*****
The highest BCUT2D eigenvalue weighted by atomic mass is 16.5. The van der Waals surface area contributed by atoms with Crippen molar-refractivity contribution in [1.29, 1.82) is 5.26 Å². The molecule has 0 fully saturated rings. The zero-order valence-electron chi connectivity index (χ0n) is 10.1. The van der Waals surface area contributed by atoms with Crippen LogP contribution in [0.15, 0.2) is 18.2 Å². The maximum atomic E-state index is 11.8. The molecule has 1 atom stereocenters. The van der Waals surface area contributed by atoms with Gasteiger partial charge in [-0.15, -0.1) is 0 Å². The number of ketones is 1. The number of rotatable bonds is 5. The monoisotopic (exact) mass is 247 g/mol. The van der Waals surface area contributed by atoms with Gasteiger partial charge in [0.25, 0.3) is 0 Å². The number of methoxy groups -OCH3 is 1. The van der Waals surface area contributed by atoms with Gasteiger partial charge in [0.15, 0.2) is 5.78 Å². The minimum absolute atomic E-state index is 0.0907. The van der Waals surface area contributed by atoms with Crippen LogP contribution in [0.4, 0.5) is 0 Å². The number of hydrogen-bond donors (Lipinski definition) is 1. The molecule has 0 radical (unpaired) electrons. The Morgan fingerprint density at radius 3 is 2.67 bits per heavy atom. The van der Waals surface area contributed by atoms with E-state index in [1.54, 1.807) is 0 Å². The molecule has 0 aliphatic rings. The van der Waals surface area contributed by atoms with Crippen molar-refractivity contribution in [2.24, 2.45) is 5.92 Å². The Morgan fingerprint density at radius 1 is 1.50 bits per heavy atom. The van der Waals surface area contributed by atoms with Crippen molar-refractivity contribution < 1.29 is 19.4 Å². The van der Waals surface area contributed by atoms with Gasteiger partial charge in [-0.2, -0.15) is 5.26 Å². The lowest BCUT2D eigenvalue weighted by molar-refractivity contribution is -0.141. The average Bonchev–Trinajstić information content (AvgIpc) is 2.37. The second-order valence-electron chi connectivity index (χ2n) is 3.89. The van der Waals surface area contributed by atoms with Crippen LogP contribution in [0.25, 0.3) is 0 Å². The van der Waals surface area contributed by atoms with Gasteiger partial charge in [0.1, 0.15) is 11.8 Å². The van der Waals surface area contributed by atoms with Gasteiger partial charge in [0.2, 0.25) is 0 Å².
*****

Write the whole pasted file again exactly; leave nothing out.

The highest BCUT2D eigenvalue weighted by atomic mass is 16.5. The van der Waals surface area contributed by atoms with Crippen molar-refractivity contribution in [1.29, 1.82) is 5.26 Å². The molecule has 0 fully saturated rings. The zero-order valence-electron chi connectivity index (χ0n) is 10.1. The van der Waals surface area contributed by atoms with Crippen LogP contribution in [0.15, 0.2) is 18.2 Å². The maximum atomic E-state index is 11.8. The molecule has 1 atom stereocenters. The van der Waals surface area contributed by atoms with Gasteiger partial charge in [-0.15, -0.1) is 0 Å². The number of ketones is 1. The number of rotatable bonds is 5. The monoisotopic (exact) mass is 247 g/mol. The van der Waals surface area contributed by atoms with Gasteiger partial charge in [0.25, 0.3) is 0 Å². The number of methoxy groups -OCH3 is 1. The van der Waals surface area contributed by atoms with Gasteiger partial charge in [0.15, 0.2) is 5.78 Å². The minimum absolute atomic E-state index is 0.0907. The van der Waals surface area contributed by atoms with Crippen LogP contribution in [0.4, 0.5) is 0 Å². The number of hydrogen-bond donors (Lipinski definition) is 1. The molecule has 0 radical (unpaired) electrons. The Morgan fingerprint density at radius 3 is 2.67 bits per heavy atom. The van der Waals surface area contributed by atoms with E-state index in [1.54, 1.807) is 0 Å². The molecule has 0 aliphatic rings. The van der Waals surface area contributed by atoms with Crippen molar-refractivity contribution in [2.24, 2.45) is 5.92 Å². The Morgan fingerprint density at radius 1 is 1.50 bits per heavy atom. The van der Waals surface area contributed by atoms with Crippen molar-refractivity contribution < 1.29 is 19.4 Å². The van der Waals surface area contributed by atoms with Gasteiger partial charge in [-0.2, -0.15) is 5.26 Å². The lowest BCUT2D eigenvalue weighted by molar-refractivity contribution is -0.141. The average Bonchev–Trinajstić information content (AvgIpc) is 2.37. The second-order valence-electron chi connectivity index (χ2n) is 3.89. The van der Waals surface area contributed by atoms with Crippen LogP contribution in [0.25, 0.3) is 0 Å². The van der Waals surface area contributed by atoms with Gasteiger partial charge in [0.1, 0.15) is 11.8 Å². The van der Waals surface area contributed by atoms with Gasteiger partial charge in [0.2, 0.25) is 0 Å².